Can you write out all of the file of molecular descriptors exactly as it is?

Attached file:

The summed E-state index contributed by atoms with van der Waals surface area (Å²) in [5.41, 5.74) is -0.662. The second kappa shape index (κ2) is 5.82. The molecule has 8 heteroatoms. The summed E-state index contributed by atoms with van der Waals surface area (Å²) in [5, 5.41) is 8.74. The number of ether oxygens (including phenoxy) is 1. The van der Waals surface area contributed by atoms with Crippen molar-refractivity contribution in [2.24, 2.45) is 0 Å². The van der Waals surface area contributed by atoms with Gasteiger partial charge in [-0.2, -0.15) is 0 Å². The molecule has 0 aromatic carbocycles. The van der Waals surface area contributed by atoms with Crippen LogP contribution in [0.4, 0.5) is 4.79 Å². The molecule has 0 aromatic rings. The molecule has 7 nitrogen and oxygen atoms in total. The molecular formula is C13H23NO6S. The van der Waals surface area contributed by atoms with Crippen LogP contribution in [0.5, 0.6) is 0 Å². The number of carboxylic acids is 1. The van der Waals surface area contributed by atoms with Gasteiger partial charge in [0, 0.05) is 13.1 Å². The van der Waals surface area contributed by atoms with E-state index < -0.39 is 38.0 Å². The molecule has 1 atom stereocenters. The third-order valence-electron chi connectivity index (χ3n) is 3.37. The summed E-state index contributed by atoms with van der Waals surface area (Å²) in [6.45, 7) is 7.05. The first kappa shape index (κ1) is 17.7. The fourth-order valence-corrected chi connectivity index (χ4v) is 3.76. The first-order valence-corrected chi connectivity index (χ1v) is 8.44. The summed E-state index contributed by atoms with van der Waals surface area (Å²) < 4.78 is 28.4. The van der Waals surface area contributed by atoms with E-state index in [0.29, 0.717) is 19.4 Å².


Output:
The summed E-state index contributed by atoms with van der Waals surface area (Å²) in [5.41, 5.74) is -0.662. The second kappa shape index (κ2) is 5.82. The molecule has 8 heteroatoms. The summed E-state index contributed by atoms with van der Waals surface area (Å²) in [5, 5.41) is 8.74. The number of ether oxygens (including phenoxy) is 1. The van der Waals surface area contributed by atoms with Crippen molar-refractivity contribution in [2.24, 2.45) is 0 Å². The van der Waals surface area contributed by atoms with Gasteiger partial charge in [-0.2, -0.15) is 0 Å². The molecule has 0 aromatic carbocycles. The van der Waals surface area contributed by atoms with Crippen LogP contribution in [0.4, 0.5) is 4.79 Å². The molecule has 0 aromatic rings. The molecule has 7 nitrogen and oxygen atoms in total. The molecular formula is C13H23NO6S. The van der Waals surface area contributed by atoms with Crippen LogP contribution in [0.5, 0.6) is 0 Å². The number of carboxylic acids is 1. The van der Waals surface area contributed by atoms with Gasteiger partial charge in [0, 0.05) is 13.1 Å². The van der Waals surface area contributed by atoms with E-state index < -0.39 is 38.0 Å². The molecule has 1 atom stereocenters. The third-order valence-electron chi connectivity index (χ3n) is 3.37. The summed E-state index contributed by atoms with van der Waals surface area (Å²) in [6.45, 7) is 7.05. The first kappa shape index (κ1) is 17.7. The fourth-order valence-corrected chi connectivity index (χ4v) is 3.76. The first-order valence-corrected chi connectivity index (χ1v) is 8.44. The summed E-state index contributed by atoms with van der Waals surface area (Å²) < 4.78 is 28.4. The van der Waals surface area contributed by atoms with E-state index in [0.29, 0.717) is 19.4 Å².